This film offers a sophisticated and understated treatment of sexuality and its impact on people. The main character, Irena, a fashion designer, born in Serbia, and played by Simone Simon combines the modern world of high fashion in New York City with the old world beliefs that she is descended from people who are shape-shifters and who turn into big cats when sexually enticed and aroused. Torneur builds a new variation on the established theme of lycanthropy, in which a male changes into a wolf. Additionally, the film demonstrates the tension between science and superstition, the modern era versus the medieval times, and religion versus secularism.

While to a contemporary audience, this movie might seem dated and subdued, I believe it still carries great impact in its study of horror that is felt rather than seen, slowly created rather than visceral, and suggestive rather overt.

Cat People did very well at the box office, but it received a mixed range of reviews at the time. Since the 1940s, it has come to be seen as one of the more important horror films of the 20th Century.  If you have the opportunity, I recommend watching Cat People.

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(https://en.wikipedia.org)

 

What Is One Of Your Favorite Movies?

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I have posted before about favorite books.  I will come back to that idea again in the not too distant future, but I was thinking about movies, because I am going to teach a hybrid online/traditional in-class course on Literature and Film at Muhlenberg College for The Wescoe School (the adult program) this summer. This will be an early question I will ask my students, so it is only fair that I think about it.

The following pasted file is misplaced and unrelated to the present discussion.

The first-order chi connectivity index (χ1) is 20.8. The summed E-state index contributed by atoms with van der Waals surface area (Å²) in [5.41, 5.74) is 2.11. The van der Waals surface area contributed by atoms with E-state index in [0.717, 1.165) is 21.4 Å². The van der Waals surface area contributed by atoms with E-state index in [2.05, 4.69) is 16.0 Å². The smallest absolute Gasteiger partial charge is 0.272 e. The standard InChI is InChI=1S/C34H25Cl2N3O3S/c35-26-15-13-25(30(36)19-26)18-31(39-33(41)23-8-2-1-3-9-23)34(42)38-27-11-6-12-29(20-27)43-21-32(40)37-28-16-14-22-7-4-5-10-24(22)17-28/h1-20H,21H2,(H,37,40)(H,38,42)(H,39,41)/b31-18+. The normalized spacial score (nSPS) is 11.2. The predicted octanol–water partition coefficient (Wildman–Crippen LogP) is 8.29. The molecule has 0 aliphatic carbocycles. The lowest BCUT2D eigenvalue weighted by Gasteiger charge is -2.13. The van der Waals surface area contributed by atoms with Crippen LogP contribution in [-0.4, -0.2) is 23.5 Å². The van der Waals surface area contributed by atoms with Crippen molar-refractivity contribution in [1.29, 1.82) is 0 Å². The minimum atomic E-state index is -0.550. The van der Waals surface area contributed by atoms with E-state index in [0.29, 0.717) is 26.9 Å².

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My answer would be the same as if this question were for books: The Lord of the Rings by director Peter Jackson (all 3 movies considered to be one–the same as with the books.) I think this adaptation is one of the best adaptations of a book to movie that has ever been accomplished. I love the depth of the story, the issues raised of political power and corruption, war and peace, good and evil, life and death, love and hatred, industrialization and the decimation of the natural world, heroes, both large and small, and the connection of all people. I recommend this filmic adaptation to all.   Please also read the books!

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So, I ask everyone: what is one of your favorite films?

Favorite Horror Films of the 1920s Continued: The Cabinet of Dr. Caligari

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In this post, I will continue my series on favorite horror films, specifically of the 1920s.

Another  brilliant horror movie of the 1920s is Robert Weine’s The Cabinet of Dr. Caligari — The German title is Das Cabinet des Dr. Caligari — (1920). The plot of the film centers on a mad scientist, Dr. Caligari, a hypnotist, played by Werner Krauss, who exploits a sleepwalker, Cesare, played by Conrad Veidt, to commit murder. It is one of the earliest horror movies and ushers in a decade of greatness in film-making, especially in German cinema.

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The true power of the film is in its cinematic style, that of German Expressionism, which is based on the artistic movement of the same name. German Expressionism uses sharp angles, deep shadows, heavy use of darks and lights, and distorted forms to explore the psychological impact of visual images. In this art, the world is often not as it seems to be, and the artists explore distortions that lurk under the surface of apparent normalcy. What is perceived is often deeply disturbing and challenging.